Often times, when looking at a pitcher’s peripherals, we’ll focus on pitch outcomes. How often do they get swinging strikes, or looking strikes, or strikes overall? Metrics such as these will usually correlate with a pitcher’s strikeout and walk rates, which in turn will generally predict their production as a whole. In some cases, though, we need to look at how well a hurler performs in certain situations. If a pitcher can’t sequence correctly, all the peripheral strength in the world won’t matter.
Matt Garza’s 2015 struggles are no secret. He utterly collapsed, posting the worst ERA (5.63) and DRA (5.33) in his career as a full-time starter. I’ve argued that he shouldn’t start for the Brewers in 2016, and while some may reasonably disagree with that #hottake, Garza undeniably has a shaky future at the major-league level. A large part of that stems from his exploding walk rate: After walking 7.3 percent of the batters he faced from 2010 to 2014, Garza issued free passes at an 8.6 percent clip in 2015, which would have been the 11th-highest in the majors if he’d qualified for the ERA title. Without control on his side, Garza looks pretty hopeless.
But beneath the surface, Garza didn’t get that much worse last season, or worse at all. According to BP’s PITCHf/x metrics, he threw 47.2 percent of his pitches in the strike zone, compared to a lifetime Zone rate of 46.3 percent. Even though he didn’t amass many chases — his O-Swing rate fell to 29.7 percent, from 30.9 percent for his career — he still managed to avoid balls. Per Baseball-Reference, 65.3 percent of his 2015 pitches went for strikes, a rate that topped his career mark of 64.0 percent. Garza also had a higher in-play-strike rate (32.4 of his 2015 strikes, compared to 29.5 percent for his career), which helped to keep plate appearances curt.
So what should Garza’s walk rate have been? In 2013, Rotograph’s Mike Podhorzer created an expected walk rate equation. It uses three statistics — strike rate, in-play-strike rate, and strikeout rate — to tell how many bases on balls a pitcher theoretically should have had. With an adjusted r^2 of .752 in the sample Podhorzer analyzed, this equation seemed to excel at that task. And for Garza, well, it paints a pretty clear picture:
141 pitchers accumulated at least 100 innings last season. These are the top 10 in bad luck, as measured by difference between walk rate and expected walk rate. Among all of them, Garza tops the list; this metric suggests he should have walked a mere 6.2 percent of his opponents. So this means that, if his poor luck turns around in 2016, he’ll limit his free passes and improve overall — right?
Well, no. Misfortune does bear some of the blame for Garza’s inflated walk rate last season, but it can’t account for everything. We need to look a little bit deeper, because for all the benefits of that expected walk rate equation, it ignores one crucial factor: sequencing. That’s why, in 2015, Alex Chamberlain followed up on Podhorzer’s work, creating a new expected walk rate equation.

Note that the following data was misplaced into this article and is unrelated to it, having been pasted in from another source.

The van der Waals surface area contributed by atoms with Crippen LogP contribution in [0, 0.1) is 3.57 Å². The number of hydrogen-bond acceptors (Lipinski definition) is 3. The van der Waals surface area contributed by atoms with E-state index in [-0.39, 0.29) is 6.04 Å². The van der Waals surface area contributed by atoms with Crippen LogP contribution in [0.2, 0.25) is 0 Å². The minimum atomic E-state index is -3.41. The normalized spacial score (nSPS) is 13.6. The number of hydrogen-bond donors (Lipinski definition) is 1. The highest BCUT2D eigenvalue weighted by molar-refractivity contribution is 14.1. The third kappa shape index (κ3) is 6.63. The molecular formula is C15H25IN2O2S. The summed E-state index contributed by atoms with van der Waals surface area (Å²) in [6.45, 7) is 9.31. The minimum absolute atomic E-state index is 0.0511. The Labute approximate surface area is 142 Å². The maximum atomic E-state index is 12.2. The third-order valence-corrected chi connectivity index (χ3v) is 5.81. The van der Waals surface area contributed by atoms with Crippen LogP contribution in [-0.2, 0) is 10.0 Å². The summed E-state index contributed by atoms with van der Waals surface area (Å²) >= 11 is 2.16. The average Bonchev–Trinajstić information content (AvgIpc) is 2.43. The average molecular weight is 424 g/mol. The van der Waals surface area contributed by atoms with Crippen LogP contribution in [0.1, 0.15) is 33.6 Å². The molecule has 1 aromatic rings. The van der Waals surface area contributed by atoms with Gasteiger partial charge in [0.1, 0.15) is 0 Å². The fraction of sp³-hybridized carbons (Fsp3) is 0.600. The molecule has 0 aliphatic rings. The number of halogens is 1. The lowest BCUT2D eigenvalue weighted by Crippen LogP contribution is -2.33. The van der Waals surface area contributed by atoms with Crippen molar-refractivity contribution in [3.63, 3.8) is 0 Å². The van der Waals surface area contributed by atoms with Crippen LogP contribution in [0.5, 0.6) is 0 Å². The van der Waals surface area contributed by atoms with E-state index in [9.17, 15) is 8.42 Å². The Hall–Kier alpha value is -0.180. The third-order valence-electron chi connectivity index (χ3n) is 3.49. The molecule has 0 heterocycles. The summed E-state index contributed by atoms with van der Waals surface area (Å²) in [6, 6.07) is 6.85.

How did Chamberlain attempt to correct the flaw? In addition to strike rate, in-play-strike rate, and strikeout rate, he added 3-0 count rate: the percentage of all plate appearances that, at some point, contain a count of three balls and no strikes. While this doesn’t perfectly model sequencing — as Chamberlain explained, its multicollinearity isn’t especially strong — it does pump up the adjusted r^2 to .821. 3-0 count percentage clearly has some predictive value, and for Garza, that isn’t a good thing.
Here, again, are the ten biggest underperformers. Garza appears on this list too, but this time with considerably more luck:
|4||Jorge De La Rosa*||10.2%||8.8%||1.4%|
The new expected walk rate equation dings Garza a lot more, because 3-0 counts defined him last season: He began 6.4 percent of his plate appearances with three straight balls. That’s much higher than his 4.7 percent lifetime 3-0 count rate, as well as the 2015 MLB average of 4.4 percent. Garza didn’t really struggle in 3-0 counts themselves — 60.2 percent of them ended in a free pass, which was below the 62.4 percent major-league baseline — but the fact that he got in so many of them held him back.
For 2016, Garza has a number of things to work on if he wants to earn his keep. He’ll have to arrest his declining strikeout rate, which really hurt him last year, and he’ll need to keep the ball in the yard. Making progress on his walk rate would also aid his case, and to do that, he must stop himself from falling behind hitters so often. Garza still throws strikes and keeps at-bats short; if he can just sequence things correctly, perhaps his walk rate will improve to its earlier form.